At some point in your life, you'll stop working and retire. As mentioned in the intro, you may not be able to rely solely on your government's payouts. That's why you should be aiming at building a nest egg while you have an income so that you can live as comfortably as possible when you don't. It's the most common objective for most people interested in their finances. As a rule of thumb, you should aim at retiring with (at least) 25 times the amount you'll be spending yearly during your retirement.
This is called the 4% rule and we have another article you can read if you want to know more. In short, it's a good rule of thumb, but not necessarily a universal rule, it depends a lot on your assets and many other factors.
Now reaching that objective, or any other financial objective for that matter, is not necessarily easy. It may require some adjusting of your spending and lifestyle. But how do you know how much you will be able to save by the time you're 60 or whenever you think you'll retire? That's where your current net worth comes in.
Your current net worth is the starting point of a somewhat complex formula that will allow you to calculate your future net worth. Of course you could simply multiply the amount you're able to save each year by the number of years you have left before your retirement. That might be a good quick estimate, but there are many factors to consider if you want to do this seriously:
- Inflation: the longer you have left before you retire, the more impact inflation will have (i.e. you will have to have saved more to live the same lifestyle);
- Return on investment of your investments: hopefully you don't just keep your savings under your mattress and you have invested your savings so that they grow with time;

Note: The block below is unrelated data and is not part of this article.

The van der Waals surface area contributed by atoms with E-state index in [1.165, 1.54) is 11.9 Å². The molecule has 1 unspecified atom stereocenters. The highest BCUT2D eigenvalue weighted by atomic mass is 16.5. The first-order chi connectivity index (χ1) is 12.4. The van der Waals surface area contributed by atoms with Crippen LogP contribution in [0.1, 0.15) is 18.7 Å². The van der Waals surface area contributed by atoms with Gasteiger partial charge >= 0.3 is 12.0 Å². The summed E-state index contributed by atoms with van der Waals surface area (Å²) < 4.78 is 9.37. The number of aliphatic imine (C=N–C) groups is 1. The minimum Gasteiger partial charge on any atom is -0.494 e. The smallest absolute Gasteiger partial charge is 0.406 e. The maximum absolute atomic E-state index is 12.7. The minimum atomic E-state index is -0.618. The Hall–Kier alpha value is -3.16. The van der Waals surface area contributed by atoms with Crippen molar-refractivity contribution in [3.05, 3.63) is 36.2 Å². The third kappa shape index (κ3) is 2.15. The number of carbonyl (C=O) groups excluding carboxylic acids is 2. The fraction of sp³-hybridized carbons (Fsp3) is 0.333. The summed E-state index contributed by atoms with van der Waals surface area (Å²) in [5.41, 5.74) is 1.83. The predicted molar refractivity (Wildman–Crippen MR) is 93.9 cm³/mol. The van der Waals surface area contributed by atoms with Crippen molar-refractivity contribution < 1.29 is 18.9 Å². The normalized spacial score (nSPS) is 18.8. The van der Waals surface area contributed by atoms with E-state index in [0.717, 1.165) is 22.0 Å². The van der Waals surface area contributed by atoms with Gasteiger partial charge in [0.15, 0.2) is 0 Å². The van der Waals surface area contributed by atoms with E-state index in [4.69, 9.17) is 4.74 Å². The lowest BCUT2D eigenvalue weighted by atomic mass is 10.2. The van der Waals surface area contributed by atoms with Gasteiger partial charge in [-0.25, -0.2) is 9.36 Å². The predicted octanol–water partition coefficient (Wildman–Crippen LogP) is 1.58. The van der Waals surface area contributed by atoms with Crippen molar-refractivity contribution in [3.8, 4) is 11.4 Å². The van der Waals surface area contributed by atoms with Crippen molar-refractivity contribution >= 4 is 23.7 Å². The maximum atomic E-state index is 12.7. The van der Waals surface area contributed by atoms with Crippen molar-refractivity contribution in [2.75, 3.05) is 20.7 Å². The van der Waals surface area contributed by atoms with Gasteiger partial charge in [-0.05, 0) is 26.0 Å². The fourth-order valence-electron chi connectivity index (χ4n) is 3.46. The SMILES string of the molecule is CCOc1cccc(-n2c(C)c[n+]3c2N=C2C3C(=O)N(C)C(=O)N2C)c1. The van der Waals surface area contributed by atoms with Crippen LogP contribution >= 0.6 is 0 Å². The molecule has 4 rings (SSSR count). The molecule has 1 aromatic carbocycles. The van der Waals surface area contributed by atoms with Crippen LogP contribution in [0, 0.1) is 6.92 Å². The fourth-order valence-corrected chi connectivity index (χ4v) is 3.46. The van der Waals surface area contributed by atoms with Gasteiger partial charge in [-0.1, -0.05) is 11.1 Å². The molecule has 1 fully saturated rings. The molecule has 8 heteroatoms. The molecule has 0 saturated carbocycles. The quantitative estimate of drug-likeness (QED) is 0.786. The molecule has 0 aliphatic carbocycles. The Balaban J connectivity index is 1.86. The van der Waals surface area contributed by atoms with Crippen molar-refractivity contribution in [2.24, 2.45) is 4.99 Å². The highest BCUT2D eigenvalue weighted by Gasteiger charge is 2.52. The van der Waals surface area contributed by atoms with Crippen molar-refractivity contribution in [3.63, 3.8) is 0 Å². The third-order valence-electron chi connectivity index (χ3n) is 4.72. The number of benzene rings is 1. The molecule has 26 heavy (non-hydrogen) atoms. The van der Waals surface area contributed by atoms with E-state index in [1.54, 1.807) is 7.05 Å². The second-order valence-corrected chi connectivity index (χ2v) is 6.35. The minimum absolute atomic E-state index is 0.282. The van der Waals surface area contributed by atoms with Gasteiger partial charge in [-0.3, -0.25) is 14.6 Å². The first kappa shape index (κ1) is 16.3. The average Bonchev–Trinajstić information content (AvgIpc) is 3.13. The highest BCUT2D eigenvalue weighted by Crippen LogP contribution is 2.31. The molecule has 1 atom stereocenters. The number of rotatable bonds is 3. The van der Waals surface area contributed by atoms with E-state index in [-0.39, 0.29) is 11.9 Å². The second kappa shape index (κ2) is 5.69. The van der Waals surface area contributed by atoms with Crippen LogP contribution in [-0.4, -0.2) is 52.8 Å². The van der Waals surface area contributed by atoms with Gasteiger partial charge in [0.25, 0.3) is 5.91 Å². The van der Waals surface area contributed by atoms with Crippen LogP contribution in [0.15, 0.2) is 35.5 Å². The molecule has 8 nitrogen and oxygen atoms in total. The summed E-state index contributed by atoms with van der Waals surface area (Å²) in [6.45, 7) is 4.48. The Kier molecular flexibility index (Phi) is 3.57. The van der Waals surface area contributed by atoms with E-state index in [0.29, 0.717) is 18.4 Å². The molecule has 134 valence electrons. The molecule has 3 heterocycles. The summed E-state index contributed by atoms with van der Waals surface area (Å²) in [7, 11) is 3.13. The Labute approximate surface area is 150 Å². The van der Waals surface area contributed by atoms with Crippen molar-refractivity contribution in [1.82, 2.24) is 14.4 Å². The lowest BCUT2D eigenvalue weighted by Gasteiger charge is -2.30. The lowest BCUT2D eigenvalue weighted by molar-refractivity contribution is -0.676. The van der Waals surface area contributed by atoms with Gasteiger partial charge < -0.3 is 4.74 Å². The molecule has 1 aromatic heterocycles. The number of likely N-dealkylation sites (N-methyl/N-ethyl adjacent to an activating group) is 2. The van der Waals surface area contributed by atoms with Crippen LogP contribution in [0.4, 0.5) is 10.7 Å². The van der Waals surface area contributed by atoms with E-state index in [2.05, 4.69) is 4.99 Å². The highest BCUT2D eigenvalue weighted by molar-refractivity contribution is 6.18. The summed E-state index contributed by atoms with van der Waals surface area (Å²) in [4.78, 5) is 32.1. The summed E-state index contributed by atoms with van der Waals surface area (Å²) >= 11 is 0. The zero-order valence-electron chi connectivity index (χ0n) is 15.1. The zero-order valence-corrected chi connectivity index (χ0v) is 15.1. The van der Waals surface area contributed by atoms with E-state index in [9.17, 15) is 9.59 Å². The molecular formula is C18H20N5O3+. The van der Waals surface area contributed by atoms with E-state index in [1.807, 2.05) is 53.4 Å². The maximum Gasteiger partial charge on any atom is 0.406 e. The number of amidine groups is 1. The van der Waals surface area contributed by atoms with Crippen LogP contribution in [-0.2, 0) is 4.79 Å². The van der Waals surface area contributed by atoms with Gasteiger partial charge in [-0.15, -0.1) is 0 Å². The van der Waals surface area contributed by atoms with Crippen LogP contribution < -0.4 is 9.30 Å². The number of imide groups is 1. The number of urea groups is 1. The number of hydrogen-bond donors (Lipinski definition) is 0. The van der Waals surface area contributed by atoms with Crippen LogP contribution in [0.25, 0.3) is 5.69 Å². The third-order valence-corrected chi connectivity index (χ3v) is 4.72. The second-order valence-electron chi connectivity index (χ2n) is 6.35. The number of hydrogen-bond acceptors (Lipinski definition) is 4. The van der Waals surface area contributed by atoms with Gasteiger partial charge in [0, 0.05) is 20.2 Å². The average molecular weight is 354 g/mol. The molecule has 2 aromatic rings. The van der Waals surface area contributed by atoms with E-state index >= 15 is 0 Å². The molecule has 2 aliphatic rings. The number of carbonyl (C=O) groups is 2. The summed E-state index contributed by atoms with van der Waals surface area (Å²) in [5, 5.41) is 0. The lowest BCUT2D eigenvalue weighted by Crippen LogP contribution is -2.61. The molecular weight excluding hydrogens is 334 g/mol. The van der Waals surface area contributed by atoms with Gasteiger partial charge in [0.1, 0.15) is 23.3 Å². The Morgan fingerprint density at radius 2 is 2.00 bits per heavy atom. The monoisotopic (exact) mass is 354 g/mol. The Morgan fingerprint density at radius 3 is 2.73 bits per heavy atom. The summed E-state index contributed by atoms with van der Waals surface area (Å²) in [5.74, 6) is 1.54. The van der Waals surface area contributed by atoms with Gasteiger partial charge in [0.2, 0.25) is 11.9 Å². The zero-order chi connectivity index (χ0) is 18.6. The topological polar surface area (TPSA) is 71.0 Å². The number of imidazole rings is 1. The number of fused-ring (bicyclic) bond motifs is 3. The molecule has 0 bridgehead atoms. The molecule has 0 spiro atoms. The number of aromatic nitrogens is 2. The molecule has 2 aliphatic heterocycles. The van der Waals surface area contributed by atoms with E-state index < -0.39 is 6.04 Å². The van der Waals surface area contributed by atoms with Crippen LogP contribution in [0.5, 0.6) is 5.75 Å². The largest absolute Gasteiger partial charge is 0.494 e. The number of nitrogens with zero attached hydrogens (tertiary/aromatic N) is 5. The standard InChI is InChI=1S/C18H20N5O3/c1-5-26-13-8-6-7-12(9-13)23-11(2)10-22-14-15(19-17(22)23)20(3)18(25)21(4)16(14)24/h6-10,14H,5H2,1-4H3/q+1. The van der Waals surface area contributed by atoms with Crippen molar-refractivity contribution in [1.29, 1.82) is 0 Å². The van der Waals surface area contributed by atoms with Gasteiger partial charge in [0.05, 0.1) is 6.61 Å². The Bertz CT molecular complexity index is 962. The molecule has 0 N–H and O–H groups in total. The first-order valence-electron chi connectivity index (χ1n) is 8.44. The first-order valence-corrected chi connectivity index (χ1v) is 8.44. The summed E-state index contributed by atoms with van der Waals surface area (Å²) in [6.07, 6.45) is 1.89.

- Future expenses and sources of revenue: have you factored in your kid's college tuition? Buying a house? Have you considered any future income you may expect in the future, including any government help, retirement funds, etc?
- Growth rate of your income and your saving capacity: you should be able to save more as your income grows.
By considering all these parameters, you should be able to forecast a good approximation of your future net worth and you should be able to compare that with your objectives.
If you don't want to spend too much time with this formula, you can create a Oakify account for free, Oakify will guide you through the setup, will ask a few questions and will calculate your future net worth automatically. A nice feature there is that it will calculate three scenarios, pessimistic, optimistic and realistic, so you can have a fairly coherent range of possible outcomes.
Once you have a good understanding of your future net worth, you get to figure how realistic your objectives are. Because life will keep throwing curve balls at you, your objectives may change and your progress may not be in a straight line, but that's OK! What's important is to keep an eye on your net worth, update it ideally once a month and see how your projections look. If you're missing the mark, you may need to change a few things in your life, spending patterns, etc, or maybe it's just a matter of changing the objective itself.
The key is to know if you are on track or not. Scientia potentia est (knowledge is power). When you know, you can react and try to make the right decisions. Maybe you will, maybe you won't, everyone makes mistakes. But one thing's for sure: you won't be able to react if you don't know.